You got to work for it
RECENTLY, I had the bittersweet task of wishing a group of girls at a shelter goodbye for good. Basically, these girls come from troubled homes and I was there to teach them yoga and mindfulness. Having to say goodbye was difficult.
It is almost like being a parent, but parents usually have the opportunity to advise and wish their children well even once they have moved out of the family home. On the other hand, I might never have contact with these girls ever again, so what can I say to them to inspire them to lead full and happy lives?
The first thing I thought of was to believe in themselves. Because of their background, many of them lack the confidence that most millennials have. Observing them in class, I could sense some determination and a flicker of courage. I knew that if these capacities were flamed, great things would happen for them and for those around them.
Looking around, I realise not just them, but many people have big dreams. These dreams sometimes come so close to them, but people give up because of the amount of work involved. Sometimes all that is needed is just a little more effort but life gets in the way. So I told the girls that many times nothing worthwhile falls into your lap just like that. Work for it.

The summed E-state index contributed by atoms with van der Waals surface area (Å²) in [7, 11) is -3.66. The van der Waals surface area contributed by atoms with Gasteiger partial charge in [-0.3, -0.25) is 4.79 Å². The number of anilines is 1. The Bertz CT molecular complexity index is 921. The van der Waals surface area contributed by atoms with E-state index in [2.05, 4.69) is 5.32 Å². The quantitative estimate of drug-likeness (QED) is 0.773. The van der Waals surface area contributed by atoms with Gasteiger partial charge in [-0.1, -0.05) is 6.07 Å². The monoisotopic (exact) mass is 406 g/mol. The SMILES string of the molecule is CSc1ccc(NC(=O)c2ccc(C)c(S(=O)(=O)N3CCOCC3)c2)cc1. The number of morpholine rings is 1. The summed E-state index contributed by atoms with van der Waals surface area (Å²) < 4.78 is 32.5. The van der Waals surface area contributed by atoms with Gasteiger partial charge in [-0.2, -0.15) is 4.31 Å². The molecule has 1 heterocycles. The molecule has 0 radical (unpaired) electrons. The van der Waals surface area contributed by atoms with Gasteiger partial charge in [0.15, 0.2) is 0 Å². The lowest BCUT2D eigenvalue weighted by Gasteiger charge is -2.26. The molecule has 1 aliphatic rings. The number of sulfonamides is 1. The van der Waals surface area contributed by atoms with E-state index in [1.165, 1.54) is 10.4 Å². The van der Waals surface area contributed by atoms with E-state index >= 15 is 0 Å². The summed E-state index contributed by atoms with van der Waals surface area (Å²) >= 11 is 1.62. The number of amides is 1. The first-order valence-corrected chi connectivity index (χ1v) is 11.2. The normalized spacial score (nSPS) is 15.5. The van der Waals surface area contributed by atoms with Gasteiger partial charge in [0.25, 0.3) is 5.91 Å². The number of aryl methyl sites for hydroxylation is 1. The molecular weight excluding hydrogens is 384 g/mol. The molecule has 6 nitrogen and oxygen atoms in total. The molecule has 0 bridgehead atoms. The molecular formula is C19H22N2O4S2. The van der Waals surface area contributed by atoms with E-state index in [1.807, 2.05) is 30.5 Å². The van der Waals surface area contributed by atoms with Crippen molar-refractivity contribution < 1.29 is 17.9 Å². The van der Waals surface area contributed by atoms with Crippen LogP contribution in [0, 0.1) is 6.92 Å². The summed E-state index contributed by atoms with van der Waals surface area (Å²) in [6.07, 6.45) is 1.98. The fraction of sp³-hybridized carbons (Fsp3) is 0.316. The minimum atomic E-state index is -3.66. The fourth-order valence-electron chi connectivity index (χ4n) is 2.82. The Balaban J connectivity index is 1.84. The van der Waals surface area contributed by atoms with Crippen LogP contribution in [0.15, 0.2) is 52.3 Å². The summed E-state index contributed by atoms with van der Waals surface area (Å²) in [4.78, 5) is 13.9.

Secondly, happiness does not equal having loads of money. Many people think that the more money they have, the happier they will be. Money can buy things that momentarily take your mind off things, and perhaps in that way, make you happy. Your new gadget, car, clothes and toys might distract you. But if you are unhappy, the unhappiness is within. No amount of money can take that away.
So I explained this to the girls. Going in hot pursuit of money is not in itself a bad thing. But they need to be clear on why they are chasing after cash. Does the quest for big bucks give them a thrill? Or is it because they want a big house, big car, lots of clothes and shoes? If the latter, why? They might want to stop and think if these material things will bring happiness?
This was hard to explain to teenagers because media and life generally tell us that a big house, big car, plenty of designer clothes and shoes bring us happiness. So I had to tie that up to the third thing I wanted to say. I told them as we journey through life, we need to also journey within. Happiness never comes from outside and if we are unhappy inside, no amount of pretty clothes would keep us happy. Yes, we might be happy momentarily, but that would dissipate.
I explained it like how my Economics lecturer explained the law of diminishing returns. If you had one root beer, you might savour it. When you drink the second, it might not be as satisfactory as the first. And the satisfaction diminishes with every succeeding root beer.
Perhaps when they see someone going after more and more clothes, or more and more shoes, they might not be wrong in concluding that the person in question is searching for something but cannot find it. The reason is because that something is buried deep within, a treasure as yet undiscovered. This is why the journey in life is a journey within.
So I left the girls with these three things. In hindsight, I could have told them so much more, but I hope these were enough. I honestly don’t know how parents do it, but like them, I guess I did my best.
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